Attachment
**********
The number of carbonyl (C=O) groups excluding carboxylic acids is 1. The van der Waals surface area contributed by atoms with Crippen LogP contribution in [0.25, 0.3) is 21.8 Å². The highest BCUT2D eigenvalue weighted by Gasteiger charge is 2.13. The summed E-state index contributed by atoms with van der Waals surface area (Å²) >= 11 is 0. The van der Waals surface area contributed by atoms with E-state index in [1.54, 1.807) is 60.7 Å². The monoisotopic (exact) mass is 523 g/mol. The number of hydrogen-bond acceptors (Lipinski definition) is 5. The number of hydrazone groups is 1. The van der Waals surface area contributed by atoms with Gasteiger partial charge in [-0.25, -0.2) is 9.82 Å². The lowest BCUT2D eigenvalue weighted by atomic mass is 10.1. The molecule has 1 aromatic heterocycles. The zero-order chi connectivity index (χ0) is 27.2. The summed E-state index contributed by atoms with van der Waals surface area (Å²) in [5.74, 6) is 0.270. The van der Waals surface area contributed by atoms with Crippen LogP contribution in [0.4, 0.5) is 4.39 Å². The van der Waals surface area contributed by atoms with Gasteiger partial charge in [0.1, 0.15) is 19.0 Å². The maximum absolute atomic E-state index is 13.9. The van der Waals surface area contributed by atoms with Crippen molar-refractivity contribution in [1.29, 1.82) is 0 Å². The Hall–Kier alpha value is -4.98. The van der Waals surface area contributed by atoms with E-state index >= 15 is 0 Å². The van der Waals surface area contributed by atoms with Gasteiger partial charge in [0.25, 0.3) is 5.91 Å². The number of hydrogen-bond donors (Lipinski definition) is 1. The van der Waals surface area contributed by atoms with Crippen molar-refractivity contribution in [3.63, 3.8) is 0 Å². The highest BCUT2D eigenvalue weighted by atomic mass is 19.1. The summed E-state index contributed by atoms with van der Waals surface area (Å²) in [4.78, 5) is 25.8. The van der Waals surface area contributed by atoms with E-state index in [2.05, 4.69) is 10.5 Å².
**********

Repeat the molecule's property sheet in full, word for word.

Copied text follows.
The number of carbonyl (C=O) groups excluding carboxylic acids is 1. The van der Waals surface area contributed by atoms with Crippen LogP contribution in [0.25, 0.3) is 21.8 Å². The highest BCUT2D eigenvalue weighted by Gasteiger charge is 2.13. The summed E-state index contributed by atoms with van der Waals surface area (Å²) >= 11 is 0. The van der Waals surface area contributed by atoms with E-state index in [1.54, 1.807) is 60.7 Å². The monoisotopic (exact) mass is 523 g/mol. The number of hydrogen-bond acceptors (Lipinski definition) is 5. The number of hydrazone groups is 1. The van der Waals surface area contributed by atoms with Gasteiger partial charge in [-0.25, -0.2) is 9.82 Å². The lowest BCUT2D eigenvalue weighted by atomic mass is 10.1. The molecule has 1 aromatic heterocycles. The zero-order chi connectivity index (χ0) is 27.2. The summed E-state index contributed by atoms with van der Waals surface area (Å²) in [5.74, 6) is 0.270. The van der Waals surface area contributed by atoms with Crippen LogP contribution in [0.4, 0.5) is 4.39 Å². The van der Waals surface area contributed by atoms with Gasteiger partial charge in [0.1, 0.15) is 19.0 Å². The maximum absolute atomic E-state index is 13.9. The van der Waals surface area contributed by atoms with Crippen molar-refractivity contribution in [1.29, 1.82) is 0 Å². The Hall–Kier alpha value is -4.98. The van der Waals surface area contributed by atoms with E-state index >= 15 is 0 Å². The van der Waals surface area contributed by atoms with Gasteiger partial charge in [0.25, 0.3) is 5.91 Å². The number of hydrogen-bond donors (Lipinski definition) is 1. The van der Waals surface area contributed by atoms with Crippen molar-refractivity contribution in [3.63, 3.8) is 0 Å². The highest BCUT2D eigenvalue weighted by atomic mass is 19.1. The summed E-state index contributed by atoms with van der Waals surface area (Å²) in [4.78, 5) is 25.8. The van der Waals surface area contributed by atoms with E-state index in [2.05, 4.69) is 10.5 Å².